He would have wanted you to be happy.
I have encountered variations of this phrase over and over, through the years. I've observed it from afar, spoken at funerals, in movies. Sometimes it comes out of the mouths of the bereaved themselves, a grief catch-phrase used to describe the coaxing required to go on with life. It seems to be presumed that there is some comfort in this idea that the deceased would (want to) propel the bereaved beyond their grief..., to an existence where happiness resumes as dominant.
I can see how, at a surface level, this thinking appears to provide some encouragement for the bereaved. Particularly if the death in question happened according to the natural order of things, where grandparents precede parents, who precede children, in death. I think most people would agree it's realistic to assume that the former generation would hope for their children and grandchildren to be happy, even in their absence. The bereaved might actually be able to visualize the words coming from the lips of the deceased, may have even heard him/her impart this notion at one point, before or during the dying process, if it wasn't sudden. But does the plausibility of this thinking actually lessen the grief experienced or hasten the "return to happiness" for the bereaved? I don't know. Maybe, in some cases, it is possible.
Or maybe it's just another way that society ensures that the bereaved don't outwardly wallow too much or too long, cleverly disguised as a "wish" from the departed. I mean, the dead really have no say in it. Maybe it's a way we are accidentally perpetuating the western world's obsession with happiness. People seem to like to have something positive come out of something viewed as negative, and so it is generally accepted as a comfort to the grieving.
Whatever it is and wherever it originates from, when someone suggests that Zachary would want me to be happy, it tends to strike me as a smoothing over of my very real grief and my need to actively and intensely grieve his death. Also embedded in the suggestion to be happy despite the recent death of a loved one is the subtle idea that grief and happiness are mutually exclusive. That if you are grieving, well then you are the opposite of happy. And ultimately, you will return to a state of relative happiness when the grief has alleviated. For bereaved parents, who will perpetually grieve their deceased child(ren), this implies that they will never again have happiness.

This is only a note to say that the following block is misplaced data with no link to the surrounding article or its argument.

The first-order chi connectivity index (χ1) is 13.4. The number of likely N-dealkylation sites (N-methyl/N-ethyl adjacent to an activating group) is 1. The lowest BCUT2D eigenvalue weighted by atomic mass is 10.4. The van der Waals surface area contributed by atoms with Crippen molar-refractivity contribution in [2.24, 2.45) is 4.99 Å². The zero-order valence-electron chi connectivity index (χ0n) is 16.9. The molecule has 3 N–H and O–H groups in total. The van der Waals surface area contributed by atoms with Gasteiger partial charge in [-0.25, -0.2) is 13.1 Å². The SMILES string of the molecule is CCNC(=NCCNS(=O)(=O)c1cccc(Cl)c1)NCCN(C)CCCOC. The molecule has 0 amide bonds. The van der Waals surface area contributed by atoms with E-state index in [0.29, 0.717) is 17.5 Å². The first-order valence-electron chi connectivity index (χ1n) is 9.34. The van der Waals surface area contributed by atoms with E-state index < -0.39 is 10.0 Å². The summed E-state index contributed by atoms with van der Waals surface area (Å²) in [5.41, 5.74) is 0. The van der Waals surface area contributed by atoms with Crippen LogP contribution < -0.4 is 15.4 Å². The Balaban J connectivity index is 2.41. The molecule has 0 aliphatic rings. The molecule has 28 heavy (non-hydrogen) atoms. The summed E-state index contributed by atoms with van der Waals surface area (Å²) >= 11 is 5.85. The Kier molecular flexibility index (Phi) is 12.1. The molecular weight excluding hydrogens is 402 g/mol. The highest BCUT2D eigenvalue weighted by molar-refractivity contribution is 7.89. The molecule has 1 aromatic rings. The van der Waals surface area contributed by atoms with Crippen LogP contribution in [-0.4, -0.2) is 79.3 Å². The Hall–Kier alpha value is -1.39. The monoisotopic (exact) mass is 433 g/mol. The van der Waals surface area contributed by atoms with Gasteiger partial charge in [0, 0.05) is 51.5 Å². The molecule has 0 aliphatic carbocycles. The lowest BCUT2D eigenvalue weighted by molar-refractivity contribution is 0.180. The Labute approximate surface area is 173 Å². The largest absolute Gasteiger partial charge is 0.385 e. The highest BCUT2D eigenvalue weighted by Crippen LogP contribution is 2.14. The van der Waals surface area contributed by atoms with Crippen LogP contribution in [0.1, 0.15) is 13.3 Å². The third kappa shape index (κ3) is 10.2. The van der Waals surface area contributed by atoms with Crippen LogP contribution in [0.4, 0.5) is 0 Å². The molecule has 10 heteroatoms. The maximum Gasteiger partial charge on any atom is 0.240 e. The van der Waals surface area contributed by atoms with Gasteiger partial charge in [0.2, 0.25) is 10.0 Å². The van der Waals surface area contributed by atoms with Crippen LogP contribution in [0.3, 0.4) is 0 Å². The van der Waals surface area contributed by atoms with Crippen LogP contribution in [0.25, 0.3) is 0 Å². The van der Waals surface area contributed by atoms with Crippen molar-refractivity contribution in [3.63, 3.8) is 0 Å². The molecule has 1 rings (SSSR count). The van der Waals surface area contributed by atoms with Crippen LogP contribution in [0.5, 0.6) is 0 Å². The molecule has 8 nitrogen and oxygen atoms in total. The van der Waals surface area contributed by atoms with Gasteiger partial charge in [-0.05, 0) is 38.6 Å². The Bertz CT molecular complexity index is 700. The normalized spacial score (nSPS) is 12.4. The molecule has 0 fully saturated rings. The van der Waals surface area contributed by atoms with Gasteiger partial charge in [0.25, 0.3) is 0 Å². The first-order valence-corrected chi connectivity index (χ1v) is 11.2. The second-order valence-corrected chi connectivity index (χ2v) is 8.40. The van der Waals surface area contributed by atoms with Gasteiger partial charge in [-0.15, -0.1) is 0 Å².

Would Zachary want me to be happy?
I don't know. I don't think it's fair to put this on him. He cannot speak for himself.
I will tell you what I do know. I will tell you precisely what Zachary wanted. And what he wanted has broken my heart.
On Tuesday, January 14, on his eighth day of life, Zachary wanted someone to hear his moaning, his cries of pain. He wanted his mama. He wanted to be fed. He wanted to be rid of the restlessness and agony that kept him awake throughout the day. My sweet, helpless baby wanted someone to DO something to make him feel better. He tried everything within his infant abilities, to show us. On Wednesday and Thursday of that week, he wanted that ventilator gone, the full-body pain to stop, the needles to stop bruising him. Until he could no longer show us what he wanted because he was medically paralyzed and heavily sedated.
For me, the idea that Zachary would want me to be happy fails to create an illusion of peace around the horrendous circumstances of his death. I am just as shocked and devastated, even if it were true. I still rage at the senselessness of his suffering and his death. I am still as broken by the reality that we only had two weeks together, that I won't mother him as he grows up and becomes a man. I am still filled with sorrow that I can't see and touch and hold him each day. I still want him back.
I am grieving. And right now, it is intense. Happiness is not even attractive to me anymore. In fact, happiness repels me..., even as I believe that grief and bits of happiness can feasibly co-exist.
If I'm honest though, I don't think Zachary (with his now eternal wisdom?) would wish me happiness above all, anyway. I am pretty sure happiness is not the thing I should have highest hope for, as I strive to live my life, to honor Zachary's and B.W.'s memory and to raise C.T. My gut says that I should be living my life authentically (my grief, a part of it) and work towards purpose and meaning. And, if and when bits of joy and happiness present themselves along the way, I should take them, be thankful.